The Tortoise compiler currently supports the following subset of the language:

  • complete NetLogo syntax (since the real parser is used)
  • literals (numbers, strings, booleans, and lists)
  • procedure definitions (to and to-report)
  • ask, while, if, ifelse, repeat
  • set, let
  • globals, turtles-own, patches-own
  • agentsets (limited functionality)
  • clear-all
  • and, or
  • forward, left, rt, setxy, die
  • create-turtles, create-ordered-turtles, sprout
  • self
  • with
  • arithmetic operators: + – * / = != < > <= >=
  • output-print

Not all of these features are implemented in their full generality, but basic uses are supported.

Other Tortoise components

Besides the compiler and the user interface, the other remaining major components of Tortoise are the event coalescer, the engine, and the renderer.

The engine represents turtles, patches, links, agentsets, and other NetLogo entities as data structures which are accessed and manipulated by the JavaScript code generated by the compiler. This code handles things like agent locations and movement, distances and angles, agent variables, agent creation and destruction, agentset operations, world topologies, and so forth. So far we have only replicated a small part of NetLogo's agent engine in CoffeeScript. A major challenge in the coming years will be to greatly expand this subset without doubling our overall development, maintenance, and testing effort. We are investigating technologies that may be able to assist with, such as automated translation of Scala code to JavaScript.

The update coalescer receives a stream of events from the engine (the Tortoise engine in the browser, or the Teletortoise engine running on the server) and merges them as they come in, resulting in a representation of the current state of the system as input to the renderer.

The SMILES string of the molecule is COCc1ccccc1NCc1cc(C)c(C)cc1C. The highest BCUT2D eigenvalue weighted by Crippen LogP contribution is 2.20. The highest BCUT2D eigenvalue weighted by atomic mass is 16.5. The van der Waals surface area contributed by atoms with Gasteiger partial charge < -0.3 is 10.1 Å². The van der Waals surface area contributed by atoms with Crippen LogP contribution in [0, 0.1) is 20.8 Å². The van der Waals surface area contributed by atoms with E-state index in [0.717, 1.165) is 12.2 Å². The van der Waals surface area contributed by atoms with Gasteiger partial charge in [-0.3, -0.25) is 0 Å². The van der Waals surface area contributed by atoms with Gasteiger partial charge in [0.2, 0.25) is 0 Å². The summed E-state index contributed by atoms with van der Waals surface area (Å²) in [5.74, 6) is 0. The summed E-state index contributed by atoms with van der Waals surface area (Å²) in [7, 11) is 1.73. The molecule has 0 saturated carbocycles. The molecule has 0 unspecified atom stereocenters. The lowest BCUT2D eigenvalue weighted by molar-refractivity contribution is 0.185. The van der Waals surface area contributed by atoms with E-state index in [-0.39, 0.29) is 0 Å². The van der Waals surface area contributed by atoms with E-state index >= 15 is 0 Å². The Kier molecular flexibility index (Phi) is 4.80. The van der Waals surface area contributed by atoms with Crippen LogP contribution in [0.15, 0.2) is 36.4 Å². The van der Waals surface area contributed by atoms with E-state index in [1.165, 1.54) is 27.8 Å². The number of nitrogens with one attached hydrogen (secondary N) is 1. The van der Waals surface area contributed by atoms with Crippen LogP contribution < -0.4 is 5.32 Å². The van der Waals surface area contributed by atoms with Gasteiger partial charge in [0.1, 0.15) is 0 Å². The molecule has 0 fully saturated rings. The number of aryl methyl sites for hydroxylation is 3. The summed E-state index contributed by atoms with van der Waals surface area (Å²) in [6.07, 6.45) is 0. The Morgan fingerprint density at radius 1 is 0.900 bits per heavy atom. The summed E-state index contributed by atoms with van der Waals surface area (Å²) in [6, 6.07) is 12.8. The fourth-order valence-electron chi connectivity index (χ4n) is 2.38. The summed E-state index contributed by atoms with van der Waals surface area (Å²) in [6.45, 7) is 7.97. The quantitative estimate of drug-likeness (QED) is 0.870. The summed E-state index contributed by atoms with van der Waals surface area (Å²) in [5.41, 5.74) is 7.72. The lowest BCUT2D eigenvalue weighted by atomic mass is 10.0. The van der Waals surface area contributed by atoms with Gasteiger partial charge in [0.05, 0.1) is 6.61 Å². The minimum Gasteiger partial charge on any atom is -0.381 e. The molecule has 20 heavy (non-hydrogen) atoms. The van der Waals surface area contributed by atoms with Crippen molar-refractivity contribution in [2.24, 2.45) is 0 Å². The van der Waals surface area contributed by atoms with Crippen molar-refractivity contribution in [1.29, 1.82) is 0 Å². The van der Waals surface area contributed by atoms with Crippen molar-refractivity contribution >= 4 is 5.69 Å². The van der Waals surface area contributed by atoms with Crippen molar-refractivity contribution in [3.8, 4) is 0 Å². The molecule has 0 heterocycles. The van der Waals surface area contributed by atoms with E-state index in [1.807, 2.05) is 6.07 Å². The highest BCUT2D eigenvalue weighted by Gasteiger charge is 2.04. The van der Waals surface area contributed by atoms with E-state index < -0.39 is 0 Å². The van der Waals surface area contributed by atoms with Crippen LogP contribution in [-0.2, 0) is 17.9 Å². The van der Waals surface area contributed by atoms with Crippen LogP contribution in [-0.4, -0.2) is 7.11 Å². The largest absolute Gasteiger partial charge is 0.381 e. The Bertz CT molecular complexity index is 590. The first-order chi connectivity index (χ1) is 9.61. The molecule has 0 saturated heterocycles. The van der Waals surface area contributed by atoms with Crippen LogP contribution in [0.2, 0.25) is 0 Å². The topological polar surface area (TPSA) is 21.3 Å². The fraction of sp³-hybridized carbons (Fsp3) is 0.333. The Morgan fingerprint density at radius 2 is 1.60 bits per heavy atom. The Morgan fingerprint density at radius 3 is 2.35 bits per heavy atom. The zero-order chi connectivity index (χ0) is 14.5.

The renderer draws the current state of the turtles and patches in an HTML5 Canvas.

All of these components are written in CoffeeScript.

Bringing it all together

Our first major goal was to build a complete, working system as soon as possible, end to end, with a rough minimal version of every component in place, and a basic suite of automated tests passing. We successfully achieved this goal, with the first version of Tortoise going online in February, and initial integration of Teletortoise with the Lab environment achieved shortly thereafter.

The models we have working so far in Tortoise are Life and Termites. (We plan to tackle Climate Change and Wolf-Sheep Predation next, but to implement these, we'll need to support turtle breeds. Turtle breeds are just one of many NetLogo language features that the compiler doesn't support yet.)

We are using Rhino to run the JavaScript output of the compiler on the JVM using the same RNG as the regular JVM NetLogo, and then we compare the result JSON event stream to make sure they are identical. This ensures that Tortoise and NetLogo behave identically (on identical random number streams).

Even without any significant performance tuning work having been done, Tortoise is already only about 10x-15x slower than the JVM NetLogo. We expect to close much of that gap in the future. (Note this figure is engine performance only; we haven't benchmarked graphics rendering performance yet.)

This first version of Tortoise works on both desktop browsers and iOS-based mobile devices (iPhones and iPads). It doesn't currently work on Android devices, but we plan to address that.

Run them yourself online

Screen shots

  • Teletortoise: Teletortoise
  • Tortoise: Tortoise
  • Teletortoise embedded in Lab: embedded